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MrBill's new APM Apos....

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#26 Mike Harvey

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Posted 05 June 2014 - 01:10 PM

More troublesome is the off axis ghost images of nearby bright stars which sweep through the field diagonally in the reverse direction of the sweep.

Not a dealbreaker in itself but plenty annoying, especially given the cost of these.

Just poor design...strange nobody else mentioned this.

:tonofbricks:


Hi Mr. Bill... I certainly WOULD have mentioned it - but I'm not seeing it!
(Same setup w/ Docter eyepieces).
Might this be isolated to your sample, or to a limited number of examples?

I HAVE, however, noticed the "finernail" effect from time to time. It seems to be related to eye placement. If I stay right on axis I've never noticed it.
Only seen it a few times when I'm moving my eye around the eyepiece and there is a fairly bright object being observed or right at the edge of the field.

#27 Mr. Bill

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Posted 05 June 2014 - 01:17 PM


More troublesome is the off axis ghost images of nearby bright stars which sweep through the field diagonally in the reverse direction of the sweep.

Not a dealbreaker in itself but plenty annoying, especially given the cost of these.

Just poor design...strange nobody else mentioned this.

:tonofbricks:


Hi Mr. Bill... I certainly WOULD have mentioned it - but I'm not seeing it!
(Same setup w/ Docter eyepieces).
Might this be isolated to your sample, or to a limited number of examples?

I HAVE, however, noticed the "finernail" effect from time to time. It seems to be related to eye placement. If I stay right on axis I've never noticed it.
Only seen it a few times when I'm moving my eye around the eyepiece and there is a fairly bright object being observed or right at the edge of the field.


Try observing the moon off axis....bet you see the "ghost" moons. Hard to believe you have different optics.

This is obviously a design issue, not sample variablity.

I have the same issue with my Fuji 10x50s, but am willing to put up with it because they are outstanding in all other respects.

I sent back Vixen BT80s because of a real extreme problem with off axis light bleed (and 70mm effective aperture). See my past thread.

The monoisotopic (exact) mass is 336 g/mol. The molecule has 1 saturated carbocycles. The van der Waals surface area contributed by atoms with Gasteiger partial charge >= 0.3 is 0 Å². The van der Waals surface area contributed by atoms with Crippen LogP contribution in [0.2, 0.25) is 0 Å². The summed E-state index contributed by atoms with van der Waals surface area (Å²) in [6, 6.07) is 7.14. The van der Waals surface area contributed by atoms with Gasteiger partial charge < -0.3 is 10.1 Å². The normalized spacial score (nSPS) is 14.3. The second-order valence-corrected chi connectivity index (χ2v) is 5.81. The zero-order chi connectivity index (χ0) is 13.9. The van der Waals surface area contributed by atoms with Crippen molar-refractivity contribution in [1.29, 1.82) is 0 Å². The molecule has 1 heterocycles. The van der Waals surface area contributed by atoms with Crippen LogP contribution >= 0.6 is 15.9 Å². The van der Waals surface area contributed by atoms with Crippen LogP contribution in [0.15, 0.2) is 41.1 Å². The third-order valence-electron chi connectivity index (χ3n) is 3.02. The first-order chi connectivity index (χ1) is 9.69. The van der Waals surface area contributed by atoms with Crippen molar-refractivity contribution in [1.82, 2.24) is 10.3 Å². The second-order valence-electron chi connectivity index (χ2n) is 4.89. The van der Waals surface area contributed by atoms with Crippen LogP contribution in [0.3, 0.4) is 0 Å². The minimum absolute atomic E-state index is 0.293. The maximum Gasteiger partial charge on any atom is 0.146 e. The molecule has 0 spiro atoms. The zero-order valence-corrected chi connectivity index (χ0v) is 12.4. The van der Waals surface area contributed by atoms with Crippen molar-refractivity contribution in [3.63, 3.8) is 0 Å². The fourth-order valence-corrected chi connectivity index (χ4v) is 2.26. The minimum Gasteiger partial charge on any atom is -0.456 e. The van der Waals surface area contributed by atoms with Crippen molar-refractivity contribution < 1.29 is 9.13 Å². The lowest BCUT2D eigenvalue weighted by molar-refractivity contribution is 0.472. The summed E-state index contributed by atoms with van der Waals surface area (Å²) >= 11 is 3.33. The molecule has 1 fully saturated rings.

You would not notice the star ghosts unless you are sweeping. This is what I do to detect very low contrast edges on dark nebulae.

#28 Mr. Bill

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Posted 05 June 2014 - 01:44 PM


The bad news...

The fingernails in the exit pupil shown above manifest themselves as off axis light leakage.

5 degrees either side of the crescent moon showed distinct reversed images of the moon, the right barrel when looking right and the left barrel looking left.

More troublesome is the off axis ghost images of nearby bright stars which sweep through the field diagonally in the reverse direction of the sweep.


I don't recall having any problem with ghost images. Is this observed only with the 24 Pan, or all EPs you've tried?

I'll have to look again more closely with mine, but I think I would find what you describe distracting as well which leads me to believe I've not seen the same thing. In fact on a night with the Moon with both the Semi and APO models side-by-side, I thought the APOs did a much better job of suppressing off-axis moonlight.

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I just checked exit pupils on 24 Pans, 19 Pans, 14 Denks, and 12.5 Docters. The prominence of the fingernails is definitely related to the size of the fieldstop. This is still a design deficiency....should be able to use full prism rear aperture without this being an issue.

Another reason to buy the Docters. :grin:

Look down the barrels with the ep removed and you'll see the fingernail slivers around the on axis view.

What eyepiece are you using?

#29 GamesForOne

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Posted 05 June 2014 - 02:06 PM

I just checked exit pupils on 24 Pans, 19 Pans, 14 Denks, and 12.5 Docters. The prominence of the fingernails is definitely related to the size of the fieldstop. This is still a design deficiency....should be able to use full prism rear aperture without this being an issue.
[...]
Look down the barrels with the ep removed and you'll see the fingernail slivers around the on axis view.

What eyepiece are you using?


I primarily use Pentax 10XW and 20XW pairs. I also have pairs of WO 20mm SWAN and 24mm TeleVue Widefield with the rubber eyecups.

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#30 Mr. Bill

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Posted 05 June 2014 - 03:03 PM

You see this easily with the 24mm Pans (if you don't with 24mm Widefields it's because they have smaller fieldstop)....especially since the fieldstop is larger than the prism rear aperture.

Easily seen in daylight...in fact, good way to check how much each ep set shows light leakage. Just move eye off axis around the on axis exit pupil.

#31 Westseen

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Posted 05 June 2014 - 09:27 PM

How is the collimation? Have to checked at higher power (>50x) ?